There is little doubt the more states will legalize some form of cannabis delivery in 2021. To expect every state with recreational or medical cannabis to make it available however is a big ask. One that is highly unlikely to happen in just one year.

But if there is any way to describe the cannabis legalization movement, it’s unpredictable.

Weed delivery coming to Masschusetts

Weed delivery coming to Masschusetts

weed delivery in massachusetts

Home delivery of recreational marijuana in Massachusetts is on track to begin in 2021, after the state Cannabis Control Commission moved to lock in detailed regulations for the service.

On a 3-1 vote at a meeting Tuesday, the agency affirmed among other policies that it would issue two types of weed delivery licenses. Officials said they should help cut into the unregulated pot delivery market — while also fulfilling the commission’s legislative mandate to create a more equitable playing field for Black and brown entrepreneurs who have so far struggled to enter the capital-intensive legal marijuana business.

“We’ve shown we can regulate this industry safely and fairly,” commission chairman Steve Hoffman told reporters. “I believe this is a necessary, imperative step to create equity in this marketplace . . . and minimize the illicit market.”

Two weed delivery licenses

One license, a more limited “courier” permit under which drivers would pick up individual orders on demand from brick-and-mortar marijuana shops and bring them to customers’ doorsteps for a fee, is already available to businesses; so far, 37 companies have received initial certification and are pursuing local and state approval.

The second is a new category of expanded “warehouse” weed delivery licenses (formally, “marijuana delivery operator” licenses) that essentially allow companies to operate like retailers without physical storefronts, buying marijuana products in bulk from suppliers and reselling the inventory online via home weed delivery. Applications for the expanded licenses should become available in the first half of 2021.

Entrepreneurs in the commission’s social equity and economic empowerment programs — largely Black and brown entrepreneurs affected by the war on drugs — will have exclusive access to both types of delivery licenses for three years, beginning when the first marijuana delivery operator opens for business.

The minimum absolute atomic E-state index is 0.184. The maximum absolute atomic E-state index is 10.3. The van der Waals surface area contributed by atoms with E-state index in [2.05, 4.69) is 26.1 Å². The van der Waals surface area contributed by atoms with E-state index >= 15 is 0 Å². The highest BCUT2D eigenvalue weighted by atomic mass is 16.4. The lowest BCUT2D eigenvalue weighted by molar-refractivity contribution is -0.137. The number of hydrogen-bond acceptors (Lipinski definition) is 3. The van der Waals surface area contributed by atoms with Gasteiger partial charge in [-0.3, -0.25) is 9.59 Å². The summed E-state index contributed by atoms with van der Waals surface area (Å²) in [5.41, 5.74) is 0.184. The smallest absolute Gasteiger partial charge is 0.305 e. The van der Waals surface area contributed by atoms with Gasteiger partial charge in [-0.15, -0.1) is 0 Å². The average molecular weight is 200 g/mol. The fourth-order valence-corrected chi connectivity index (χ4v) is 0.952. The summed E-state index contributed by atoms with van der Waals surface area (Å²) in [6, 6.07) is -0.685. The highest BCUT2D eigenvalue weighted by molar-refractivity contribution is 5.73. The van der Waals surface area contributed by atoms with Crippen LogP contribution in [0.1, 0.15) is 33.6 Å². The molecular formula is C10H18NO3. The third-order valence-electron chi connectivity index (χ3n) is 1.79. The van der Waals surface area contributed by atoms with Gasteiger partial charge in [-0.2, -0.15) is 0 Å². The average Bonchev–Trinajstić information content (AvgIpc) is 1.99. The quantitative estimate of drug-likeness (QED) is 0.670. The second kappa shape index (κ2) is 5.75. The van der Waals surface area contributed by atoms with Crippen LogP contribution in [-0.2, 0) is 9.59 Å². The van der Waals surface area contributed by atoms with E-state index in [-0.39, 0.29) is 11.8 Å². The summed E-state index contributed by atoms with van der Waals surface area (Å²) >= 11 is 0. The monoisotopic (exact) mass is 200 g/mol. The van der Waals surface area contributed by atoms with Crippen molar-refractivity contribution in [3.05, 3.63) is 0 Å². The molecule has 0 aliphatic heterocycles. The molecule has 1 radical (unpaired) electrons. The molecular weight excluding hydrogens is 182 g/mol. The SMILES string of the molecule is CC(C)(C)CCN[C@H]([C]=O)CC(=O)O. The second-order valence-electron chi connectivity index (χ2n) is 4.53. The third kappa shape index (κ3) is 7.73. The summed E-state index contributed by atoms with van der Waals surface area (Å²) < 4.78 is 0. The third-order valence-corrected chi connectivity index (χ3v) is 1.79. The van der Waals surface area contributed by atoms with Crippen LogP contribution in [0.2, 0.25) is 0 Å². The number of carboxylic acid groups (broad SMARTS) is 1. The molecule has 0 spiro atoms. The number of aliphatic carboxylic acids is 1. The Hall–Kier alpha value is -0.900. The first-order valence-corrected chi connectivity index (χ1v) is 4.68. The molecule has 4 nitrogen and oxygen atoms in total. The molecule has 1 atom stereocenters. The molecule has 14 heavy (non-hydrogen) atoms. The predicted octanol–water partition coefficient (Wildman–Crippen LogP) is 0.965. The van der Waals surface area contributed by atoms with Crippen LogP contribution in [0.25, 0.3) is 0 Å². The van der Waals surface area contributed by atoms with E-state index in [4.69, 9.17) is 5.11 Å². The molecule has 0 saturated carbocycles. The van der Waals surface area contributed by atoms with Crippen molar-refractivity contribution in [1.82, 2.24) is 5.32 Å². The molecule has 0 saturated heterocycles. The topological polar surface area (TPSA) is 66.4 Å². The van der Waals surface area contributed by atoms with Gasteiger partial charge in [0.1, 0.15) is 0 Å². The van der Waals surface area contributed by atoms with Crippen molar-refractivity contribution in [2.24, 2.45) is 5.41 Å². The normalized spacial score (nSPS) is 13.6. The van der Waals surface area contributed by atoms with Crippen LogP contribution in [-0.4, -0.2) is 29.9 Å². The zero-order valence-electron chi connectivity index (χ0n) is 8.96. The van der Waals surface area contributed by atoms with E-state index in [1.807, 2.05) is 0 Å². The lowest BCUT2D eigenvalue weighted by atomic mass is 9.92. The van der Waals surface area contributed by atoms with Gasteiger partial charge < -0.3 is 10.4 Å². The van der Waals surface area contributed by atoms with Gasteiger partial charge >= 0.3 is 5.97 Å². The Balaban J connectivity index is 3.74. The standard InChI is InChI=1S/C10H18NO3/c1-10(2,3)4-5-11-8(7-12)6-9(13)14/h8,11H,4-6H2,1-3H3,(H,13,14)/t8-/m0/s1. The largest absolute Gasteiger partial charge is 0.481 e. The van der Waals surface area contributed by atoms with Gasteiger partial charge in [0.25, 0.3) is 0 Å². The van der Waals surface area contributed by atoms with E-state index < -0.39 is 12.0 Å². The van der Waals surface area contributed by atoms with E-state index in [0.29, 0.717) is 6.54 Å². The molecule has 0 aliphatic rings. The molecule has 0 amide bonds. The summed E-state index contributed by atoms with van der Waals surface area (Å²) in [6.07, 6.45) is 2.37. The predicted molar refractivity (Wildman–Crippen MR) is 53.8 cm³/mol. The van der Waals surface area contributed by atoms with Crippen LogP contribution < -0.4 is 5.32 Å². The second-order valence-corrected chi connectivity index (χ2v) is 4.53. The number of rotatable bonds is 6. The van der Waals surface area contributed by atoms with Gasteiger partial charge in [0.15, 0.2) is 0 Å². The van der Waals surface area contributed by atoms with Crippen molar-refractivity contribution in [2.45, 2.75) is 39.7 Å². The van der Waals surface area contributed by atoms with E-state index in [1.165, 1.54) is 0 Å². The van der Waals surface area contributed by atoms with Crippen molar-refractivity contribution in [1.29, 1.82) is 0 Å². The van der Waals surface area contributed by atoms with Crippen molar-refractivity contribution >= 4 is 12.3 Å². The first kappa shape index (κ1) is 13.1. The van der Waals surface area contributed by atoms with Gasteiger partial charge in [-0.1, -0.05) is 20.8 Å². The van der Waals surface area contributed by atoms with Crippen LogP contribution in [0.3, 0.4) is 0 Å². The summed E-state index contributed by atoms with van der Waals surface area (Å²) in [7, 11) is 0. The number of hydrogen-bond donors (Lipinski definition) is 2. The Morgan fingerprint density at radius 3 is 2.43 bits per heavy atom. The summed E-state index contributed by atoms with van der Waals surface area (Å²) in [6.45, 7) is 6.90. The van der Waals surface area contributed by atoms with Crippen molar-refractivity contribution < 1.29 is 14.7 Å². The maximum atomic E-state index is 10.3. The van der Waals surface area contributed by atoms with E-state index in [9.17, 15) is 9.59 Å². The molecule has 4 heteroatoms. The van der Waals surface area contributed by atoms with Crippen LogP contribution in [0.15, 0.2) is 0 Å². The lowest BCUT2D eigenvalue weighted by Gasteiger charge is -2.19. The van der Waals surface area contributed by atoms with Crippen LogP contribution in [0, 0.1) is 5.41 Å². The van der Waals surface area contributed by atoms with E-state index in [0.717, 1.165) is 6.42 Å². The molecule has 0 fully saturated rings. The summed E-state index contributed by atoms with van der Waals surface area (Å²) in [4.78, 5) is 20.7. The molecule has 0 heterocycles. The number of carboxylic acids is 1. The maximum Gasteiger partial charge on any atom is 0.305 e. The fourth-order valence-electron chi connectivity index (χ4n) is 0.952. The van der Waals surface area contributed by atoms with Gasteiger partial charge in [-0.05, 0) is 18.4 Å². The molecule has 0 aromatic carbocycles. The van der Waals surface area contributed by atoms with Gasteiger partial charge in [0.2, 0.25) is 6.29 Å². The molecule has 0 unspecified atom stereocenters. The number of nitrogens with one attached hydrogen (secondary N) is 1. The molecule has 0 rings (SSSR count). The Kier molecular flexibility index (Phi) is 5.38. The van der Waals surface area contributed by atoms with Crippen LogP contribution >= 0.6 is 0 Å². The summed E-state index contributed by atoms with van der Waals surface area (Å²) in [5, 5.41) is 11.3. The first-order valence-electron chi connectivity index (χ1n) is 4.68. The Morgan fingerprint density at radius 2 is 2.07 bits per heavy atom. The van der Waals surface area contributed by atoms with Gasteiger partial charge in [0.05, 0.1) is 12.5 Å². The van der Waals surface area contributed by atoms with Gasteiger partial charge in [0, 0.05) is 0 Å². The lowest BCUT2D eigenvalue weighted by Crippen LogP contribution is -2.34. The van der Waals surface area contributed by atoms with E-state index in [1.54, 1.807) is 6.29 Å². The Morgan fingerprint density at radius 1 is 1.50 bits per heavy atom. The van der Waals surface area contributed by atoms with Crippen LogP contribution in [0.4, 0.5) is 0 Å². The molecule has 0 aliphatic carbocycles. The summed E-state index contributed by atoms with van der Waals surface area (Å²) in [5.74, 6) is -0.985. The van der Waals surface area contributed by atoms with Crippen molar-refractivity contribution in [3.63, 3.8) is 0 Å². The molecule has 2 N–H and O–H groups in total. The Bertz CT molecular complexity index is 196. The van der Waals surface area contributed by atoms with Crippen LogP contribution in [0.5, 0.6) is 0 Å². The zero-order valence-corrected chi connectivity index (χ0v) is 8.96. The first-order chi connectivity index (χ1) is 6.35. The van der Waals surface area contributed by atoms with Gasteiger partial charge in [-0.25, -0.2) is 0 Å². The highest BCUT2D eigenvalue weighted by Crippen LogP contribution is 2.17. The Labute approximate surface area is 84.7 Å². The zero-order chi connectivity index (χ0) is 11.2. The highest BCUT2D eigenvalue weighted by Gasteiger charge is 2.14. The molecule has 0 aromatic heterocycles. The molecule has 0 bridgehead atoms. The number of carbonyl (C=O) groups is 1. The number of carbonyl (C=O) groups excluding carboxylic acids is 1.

Brick and Mortar dispensaries opposed

The addition of the expanded retailer-like delivery licenses to the commission’s proposed regulations in August drew howls of protest from many existing brick-and-mortar marijuana stores, which had been poised to serve as the source of all home pot deliveries under the earlier, courier-only model.

Dispensary owners argue the expanded weed delivery operations will unfairly undermine their main street businesses and, in turn, deprive municipalities of tax revenue. The Massachusetts Municipal Association and a handful of state legislators allied with the dispensaries also weighed in against the new licenses, saying in part that more time was needed to review the change.

Critics further questioned whether the warehouse-type businesses, which are subject to the same intensive security regulations as other marijuana facilities, would be affordable for disenfranchised entrepreneurs; a selling point of the original courier-only model was that it required only a van with security cameras and a small dispatch office where no cannabis was stored.

“We’re very disappointed,” David Torrisi, president of the Commonwealth Dispensary Association, said in an interview. “The public, municipalities, and legislators haven’t had enough time to digest this proposal, and I don’t think the commission has done enough analysis to determine the impact on the supply chain and the marketplace.”